Study Shows Hot Drinks Linked to Cancer
Imagine a world without hot beverages. No hot chocolate at the skating rink. No hot apple cider at the orchard. No sweet tea at Grandma’s brunch.
Hot drinks keep the world spinning. At least, in the business world they do. I couldn’t tell you the last time I woke up without the help of a steaming, deliciously brewed cup of Joe. And it’s safe to say I’m not alone either. The US is said to import coffee at a rate in excess of $4 Billion worth per year. And tea is a $90 billion dollar industry in China.
So, you could imagine the collective gasp of horror when a recent study revealed the possible hidden dangers of some of our most delicious hot drinks. Coffee, tea, hot chocolate, and cider could cause cancer? Say it isn’t so!
Today at Healthversed, we’re going to take a closer look at this troubling new study and discuss its possible impact on your day to day.
26 experts came together to analyze the carcinogenic effects of coffee, maté, tea and a host of popular hot beverages. And, on their quest to link our favorite morning beverages to the deadly disease, they noticed something interesting. That consuming “very hot” drinks is “probably carcinogenic to humans.”
Now… this isn’t to say that the drink itself causes cancer. That’s not it at all. The discovery made relates to the temperature of the beverage in question. So, technically, drinking a piping hot glass of good old fashioned H20 could hypothetically produce the same result.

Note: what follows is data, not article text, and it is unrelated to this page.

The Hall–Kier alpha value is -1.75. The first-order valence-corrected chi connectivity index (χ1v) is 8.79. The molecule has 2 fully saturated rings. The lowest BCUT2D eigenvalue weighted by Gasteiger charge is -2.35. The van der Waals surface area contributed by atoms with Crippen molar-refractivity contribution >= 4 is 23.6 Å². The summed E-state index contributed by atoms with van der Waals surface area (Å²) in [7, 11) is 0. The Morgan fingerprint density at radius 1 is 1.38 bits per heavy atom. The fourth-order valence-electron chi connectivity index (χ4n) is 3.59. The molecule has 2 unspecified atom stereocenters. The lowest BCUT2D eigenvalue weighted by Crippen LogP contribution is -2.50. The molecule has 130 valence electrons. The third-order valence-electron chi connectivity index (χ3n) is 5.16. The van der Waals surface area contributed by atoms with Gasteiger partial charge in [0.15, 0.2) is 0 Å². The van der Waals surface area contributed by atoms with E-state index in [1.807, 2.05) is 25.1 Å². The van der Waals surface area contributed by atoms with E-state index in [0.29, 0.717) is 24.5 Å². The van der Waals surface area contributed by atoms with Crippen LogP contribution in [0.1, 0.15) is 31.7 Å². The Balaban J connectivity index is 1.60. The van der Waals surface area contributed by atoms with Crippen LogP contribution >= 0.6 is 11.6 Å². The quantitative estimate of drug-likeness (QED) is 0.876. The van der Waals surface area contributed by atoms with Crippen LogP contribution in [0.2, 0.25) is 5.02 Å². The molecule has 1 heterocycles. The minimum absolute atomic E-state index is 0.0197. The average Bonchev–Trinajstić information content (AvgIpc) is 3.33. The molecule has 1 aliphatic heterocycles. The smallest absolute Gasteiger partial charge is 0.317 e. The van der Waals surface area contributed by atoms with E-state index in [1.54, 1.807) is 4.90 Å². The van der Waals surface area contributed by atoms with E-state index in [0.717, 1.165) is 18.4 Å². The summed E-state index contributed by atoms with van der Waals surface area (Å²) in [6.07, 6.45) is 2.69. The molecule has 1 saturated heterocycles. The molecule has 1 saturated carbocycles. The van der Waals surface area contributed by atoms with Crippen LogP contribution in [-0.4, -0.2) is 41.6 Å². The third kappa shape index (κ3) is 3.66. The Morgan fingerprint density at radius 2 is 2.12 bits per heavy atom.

Yes, you can breathe easy. Your morning cup of coffee is still relatively safe.
But wait? Does that mean we have to drink our coffee cold? Not exactly…
How Hot Is Too Hot?
Time for a little bit of perspective. In their analysis of hot beverages, this group of scientists determined that “drinking beverages at temperatures above 65 degrees Celsius (149 degrees Fahrenheit),” could pose a cancer risk. Let’s take a closer look at what the number means.
To brew the perfect cup of coffee, Keurig believes that the water must be 89 degrees Celsius (192 degrees Fahrenheit). Conversely, this study calculated that the optimum temperature for serving hot beverages be in the 71.1 degrees Celsius (160 degrees Fahrenheit) range… just above the carcinogenic threshold.
According to the pros at Drift Away Coffee, to fully taste the complex coffee flavours, it’s best to enjoy your coffee between the temperature range of 120 and 140 degrees Fahrenheit, which is considerably below the safe-to-drink threshold. Realistically, once you add milk to your cup, it should be safe to drink. Prefer your coffee or tea sans milk? Let it sit for a minute or two so that you, and the roof of your mouth, will remain safe.